The Ideal Michelada For Cinco De Mayo

This tomatillo, peach and mescal michelada just became our new favorite cocktail

We all know the story: Your best friend's birthday drinks apparently called for five vodka sodas within the span of two hours, and your morning-after bounce-back rate just isn't what it used to be. At the inevitable next-morning brunch with the parents, you need something (anything!) to take the edge off. You begrudgingly turn to the old hair of the dog. Unfortunately, the thought of a cloyingly sweet mimosa makes you want to vomit, and the intensity of a thick Bloody Mary is just too much for your weakened body to handle.

Enter, instead, the true underdog of the brunch cocktail world: the michelada.

With the carbonation from a light, cool beer, micheladas (or Mexican cerveza preparada) are fundamentally more refreshing than your average Bloody, and still offer the spicy bite of hot sauce and acidic punch of lime that kick hangovers to the curb. Still, these beer cocktails rarely even make the list of America's favorite brunch cocktails (never mind their favorite night-out cocktails).

But just in time for Cinco de Mayo, we've found a recipe that takes this underrated beverage to new heights. Shannon Ponche from Brooklyn's Leyenda mixes tomatillo, peach, basil and habanero with an IPA and mescal (see the recipe) in what she calls the Michelada Primavera. It puts any brunch cocktail, or margarita for that matter, in a corner.

Ponche's recipe strays considerably from the classic combination, which, although not set in stone, typically consists of a simple base of beer, hot sauce, lime and (usually) tomato or Clamato juice. And if you're thinking a spicy, savory beverage that often includes "reconstituted tomato juice concentrate, flavored with spices and clam broth" might turn some people off, you'd be right.

Laurent Lebec, the beverage director at Chicago's Big Star, says he urges naysayers not to "knock it until they've tried it." In his experience, many people (including himself) aren't initially interested in the drink, because they mistakenly assume it's just another version of a Bloody Mary.

"The two presentations couldn't be any more different," he says. "The michelada combines salt, savory, light sweetness and a spicy kick, but there's something so effortlessly approachable about it."

For Lebec, the simplicity of the recipe, the right blend of hot sauces (as well as salsas, which Big Star likes to use) with a fresh squeeze of lime can turn skeptics into "converts for life."

While it may take some drinkers a little time to catch up, other parts of the country—namely the South—are already embracing this refreshing cocktail in its truest form. Stewart Martin, general manager at The Hay Merchant in Houston, says the drink is everywhere in Texas.

"In the South, you kind of have to have one on the menu," he says. "Around here, even the convenience stores will sell the base of the drink in a Styrofoam cup, and you just add your own beer."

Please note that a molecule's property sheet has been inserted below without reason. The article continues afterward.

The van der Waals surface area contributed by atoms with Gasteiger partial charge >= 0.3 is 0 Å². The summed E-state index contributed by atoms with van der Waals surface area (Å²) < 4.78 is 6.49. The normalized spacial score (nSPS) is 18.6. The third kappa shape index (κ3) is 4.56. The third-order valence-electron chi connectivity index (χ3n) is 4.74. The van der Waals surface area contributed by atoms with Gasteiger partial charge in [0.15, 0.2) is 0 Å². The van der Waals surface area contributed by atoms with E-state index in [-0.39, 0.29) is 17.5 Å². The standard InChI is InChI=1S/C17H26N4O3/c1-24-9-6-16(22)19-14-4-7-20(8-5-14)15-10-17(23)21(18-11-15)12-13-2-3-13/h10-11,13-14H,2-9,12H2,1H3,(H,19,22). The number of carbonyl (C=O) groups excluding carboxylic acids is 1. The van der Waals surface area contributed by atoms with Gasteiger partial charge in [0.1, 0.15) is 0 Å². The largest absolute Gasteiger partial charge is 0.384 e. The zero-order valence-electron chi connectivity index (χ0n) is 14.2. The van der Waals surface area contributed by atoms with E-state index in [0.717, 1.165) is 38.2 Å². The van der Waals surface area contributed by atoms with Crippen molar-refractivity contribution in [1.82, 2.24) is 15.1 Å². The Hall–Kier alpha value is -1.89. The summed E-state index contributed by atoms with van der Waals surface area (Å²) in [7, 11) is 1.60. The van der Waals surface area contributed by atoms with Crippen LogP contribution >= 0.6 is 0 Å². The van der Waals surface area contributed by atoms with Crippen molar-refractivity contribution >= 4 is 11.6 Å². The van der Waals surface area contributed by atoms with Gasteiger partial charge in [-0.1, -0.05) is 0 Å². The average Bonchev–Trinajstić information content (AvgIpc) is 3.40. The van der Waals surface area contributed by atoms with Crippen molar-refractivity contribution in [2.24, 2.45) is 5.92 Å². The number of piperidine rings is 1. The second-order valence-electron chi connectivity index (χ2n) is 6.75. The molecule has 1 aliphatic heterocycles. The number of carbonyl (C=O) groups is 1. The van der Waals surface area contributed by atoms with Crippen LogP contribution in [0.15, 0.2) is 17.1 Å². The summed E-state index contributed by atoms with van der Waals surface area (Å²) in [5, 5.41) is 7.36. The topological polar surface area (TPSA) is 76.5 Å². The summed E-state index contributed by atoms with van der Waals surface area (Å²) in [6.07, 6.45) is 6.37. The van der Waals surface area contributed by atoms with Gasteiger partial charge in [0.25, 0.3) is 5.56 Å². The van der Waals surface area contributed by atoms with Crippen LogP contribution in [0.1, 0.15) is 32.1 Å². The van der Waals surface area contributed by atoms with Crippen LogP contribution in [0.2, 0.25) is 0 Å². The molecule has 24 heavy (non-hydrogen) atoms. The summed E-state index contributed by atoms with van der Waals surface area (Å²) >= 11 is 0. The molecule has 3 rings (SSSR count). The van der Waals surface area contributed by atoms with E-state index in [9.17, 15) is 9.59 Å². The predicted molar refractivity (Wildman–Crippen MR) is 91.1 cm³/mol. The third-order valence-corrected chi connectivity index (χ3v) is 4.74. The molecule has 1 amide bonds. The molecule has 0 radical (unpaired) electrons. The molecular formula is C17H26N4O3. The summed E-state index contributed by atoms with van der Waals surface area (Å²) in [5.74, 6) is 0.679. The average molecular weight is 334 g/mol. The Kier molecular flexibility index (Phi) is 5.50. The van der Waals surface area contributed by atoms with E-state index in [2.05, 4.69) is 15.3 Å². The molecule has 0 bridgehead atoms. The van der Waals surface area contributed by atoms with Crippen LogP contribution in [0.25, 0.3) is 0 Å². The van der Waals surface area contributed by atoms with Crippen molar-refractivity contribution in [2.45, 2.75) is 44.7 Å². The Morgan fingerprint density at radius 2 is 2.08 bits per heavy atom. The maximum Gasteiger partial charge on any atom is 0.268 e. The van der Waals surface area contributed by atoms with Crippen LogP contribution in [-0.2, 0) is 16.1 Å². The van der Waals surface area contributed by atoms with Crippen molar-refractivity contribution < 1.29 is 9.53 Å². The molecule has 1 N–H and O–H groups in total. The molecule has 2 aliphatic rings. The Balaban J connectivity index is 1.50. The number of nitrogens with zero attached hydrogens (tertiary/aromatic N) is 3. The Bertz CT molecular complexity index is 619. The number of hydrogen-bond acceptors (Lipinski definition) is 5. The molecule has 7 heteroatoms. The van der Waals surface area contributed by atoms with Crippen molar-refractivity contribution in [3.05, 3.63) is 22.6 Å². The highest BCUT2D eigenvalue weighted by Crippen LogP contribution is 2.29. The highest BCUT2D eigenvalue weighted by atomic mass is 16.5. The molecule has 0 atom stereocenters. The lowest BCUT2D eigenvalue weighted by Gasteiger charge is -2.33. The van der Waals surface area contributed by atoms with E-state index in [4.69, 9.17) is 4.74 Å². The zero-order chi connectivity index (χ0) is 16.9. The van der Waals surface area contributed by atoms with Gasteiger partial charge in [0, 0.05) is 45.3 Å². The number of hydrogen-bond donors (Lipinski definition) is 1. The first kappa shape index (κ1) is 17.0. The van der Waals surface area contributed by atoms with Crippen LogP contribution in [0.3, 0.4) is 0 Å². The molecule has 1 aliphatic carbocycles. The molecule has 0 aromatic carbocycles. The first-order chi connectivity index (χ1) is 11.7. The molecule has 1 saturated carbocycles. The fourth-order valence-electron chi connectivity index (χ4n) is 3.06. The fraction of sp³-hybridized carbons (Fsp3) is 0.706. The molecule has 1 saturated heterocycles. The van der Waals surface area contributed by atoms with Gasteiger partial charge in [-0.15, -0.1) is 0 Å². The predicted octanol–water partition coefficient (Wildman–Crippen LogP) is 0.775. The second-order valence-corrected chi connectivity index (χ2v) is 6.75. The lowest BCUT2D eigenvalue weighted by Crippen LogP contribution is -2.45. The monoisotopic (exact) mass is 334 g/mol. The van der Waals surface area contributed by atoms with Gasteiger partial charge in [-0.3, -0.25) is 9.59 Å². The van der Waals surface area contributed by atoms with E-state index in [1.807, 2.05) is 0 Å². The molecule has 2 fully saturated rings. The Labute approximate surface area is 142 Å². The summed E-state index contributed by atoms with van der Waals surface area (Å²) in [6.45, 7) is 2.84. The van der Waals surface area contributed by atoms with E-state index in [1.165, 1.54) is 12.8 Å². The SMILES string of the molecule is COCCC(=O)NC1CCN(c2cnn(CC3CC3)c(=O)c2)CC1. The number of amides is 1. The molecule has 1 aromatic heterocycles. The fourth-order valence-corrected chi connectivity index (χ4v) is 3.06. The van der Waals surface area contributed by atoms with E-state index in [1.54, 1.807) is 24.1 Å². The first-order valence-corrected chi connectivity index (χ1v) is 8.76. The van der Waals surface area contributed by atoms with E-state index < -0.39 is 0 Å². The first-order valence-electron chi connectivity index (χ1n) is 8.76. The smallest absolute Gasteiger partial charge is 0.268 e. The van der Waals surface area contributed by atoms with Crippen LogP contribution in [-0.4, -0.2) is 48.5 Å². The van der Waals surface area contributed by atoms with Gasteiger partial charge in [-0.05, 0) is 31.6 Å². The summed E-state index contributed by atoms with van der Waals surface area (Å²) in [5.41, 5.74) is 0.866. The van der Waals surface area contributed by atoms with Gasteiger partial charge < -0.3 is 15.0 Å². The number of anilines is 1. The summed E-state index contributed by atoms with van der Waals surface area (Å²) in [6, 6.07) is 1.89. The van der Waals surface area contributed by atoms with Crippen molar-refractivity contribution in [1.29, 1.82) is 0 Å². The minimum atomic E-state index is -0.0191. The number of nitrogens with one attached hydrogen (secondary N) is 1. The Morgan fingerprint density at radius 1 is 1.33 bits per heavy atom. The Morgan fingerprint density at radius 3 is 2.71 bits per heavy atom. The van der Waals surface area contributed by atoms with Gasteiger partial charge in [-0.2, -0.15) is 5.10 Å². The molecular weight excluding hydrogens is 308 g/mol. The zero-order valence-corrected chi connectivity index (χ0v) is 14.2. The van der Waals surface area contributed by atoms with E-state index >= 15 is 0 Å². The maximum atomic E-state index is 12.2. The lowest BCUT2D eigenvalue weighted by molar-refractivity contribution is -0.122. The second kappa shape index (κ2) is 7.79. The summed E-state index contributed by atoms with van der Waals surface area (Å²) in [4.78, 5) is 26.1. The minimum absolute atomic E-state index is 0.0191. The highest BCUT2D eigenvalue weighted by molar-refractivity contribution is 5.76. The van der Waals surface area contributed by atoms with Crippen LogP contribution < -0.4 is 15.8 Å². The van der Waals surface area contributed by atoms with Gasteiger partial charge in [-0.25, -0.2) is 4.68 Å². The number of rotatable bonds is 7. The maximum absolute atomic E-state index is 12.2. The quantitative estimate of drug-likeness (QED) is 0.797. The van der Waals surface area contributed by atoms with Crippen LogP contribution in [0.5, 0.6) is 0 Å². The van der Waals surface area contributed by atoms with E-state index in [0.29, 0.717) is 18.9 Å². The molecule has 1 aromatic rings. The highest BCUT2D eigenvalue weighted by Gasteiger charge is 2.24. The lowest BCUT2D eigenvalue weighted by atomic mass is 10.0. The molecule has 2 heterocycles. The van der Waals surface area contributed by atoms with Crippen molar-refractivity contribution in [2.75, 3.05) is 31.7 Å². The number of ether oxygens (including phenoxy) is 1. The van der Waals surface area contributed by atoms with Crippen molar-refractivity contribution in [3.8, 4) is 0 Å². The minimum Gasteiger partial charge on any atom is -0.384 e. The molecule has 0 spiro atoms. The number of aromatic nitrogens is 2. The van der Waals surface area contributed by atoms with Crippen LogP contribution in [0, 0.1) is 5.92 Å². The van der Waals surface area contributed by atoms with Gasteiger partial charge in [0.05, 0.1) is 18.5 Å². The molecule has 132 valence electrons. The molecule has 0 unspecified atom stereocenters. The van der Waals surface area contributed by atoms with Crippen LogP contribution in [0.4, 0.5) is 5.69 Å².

But Stewart admits that the drink isn't one he orders often and that micheladas are still a tough brunch sell over mimosas. At The Hay Merchant, though, they've created a rather unique version of the drink that gives it an edge.

"We've taken a lot of inspiration from the Korean community for our version, playing with gochujang, a little fish sauce for umami, as well as lime juice and Mexican hot sauces with a light, local beer called the Lawnmower," he says. "It's spicy and acidic and earthy all at once. We experimented a lot with the drink, but this version was by far the most popular."

For those looking for something a little sweeter on a weekend morning, Ponche's tomatillo and peach michelada is the only option.

"Traditionally, I think people are used to a tomato-and-hot sauce base, but I try to create a lot of different flavor profiles." The result is a sweet, refreshing, tart and herbaceous green cocktail with a pleasant kick of heat and a frothy beer top.

"The tomatillo is the backbone that gives it base flavor and that green color," Ponche explains. "Then, the peach and habanero work together for the spicy and sweet, and the IPA dries the peach out a bit."

Without the pungent, savory kick of the tomato, Leyenda's Primavera is truly the michelada for people who don't think they like micheladas. Ponche also urges naysayers to get creative with their sangritas, or the base of the michelada that's completed by the beer.

"While it's traditionally tomato, a lot of people try it with pomegranate or orange and spices. The balance is really important: The best ones are complex enough to stand up to the beer."

For Ponche, although there's something timeless about the classic michelada preparation, the specifics of the formula don't always matter.

"The coolest thing about them is that there really are no rules," she says. "As long as there's a balance of tart and spicy and savory and sweet, you can't go wrong."

Watch this video to learn how to make the perfect garnish for your cocktail.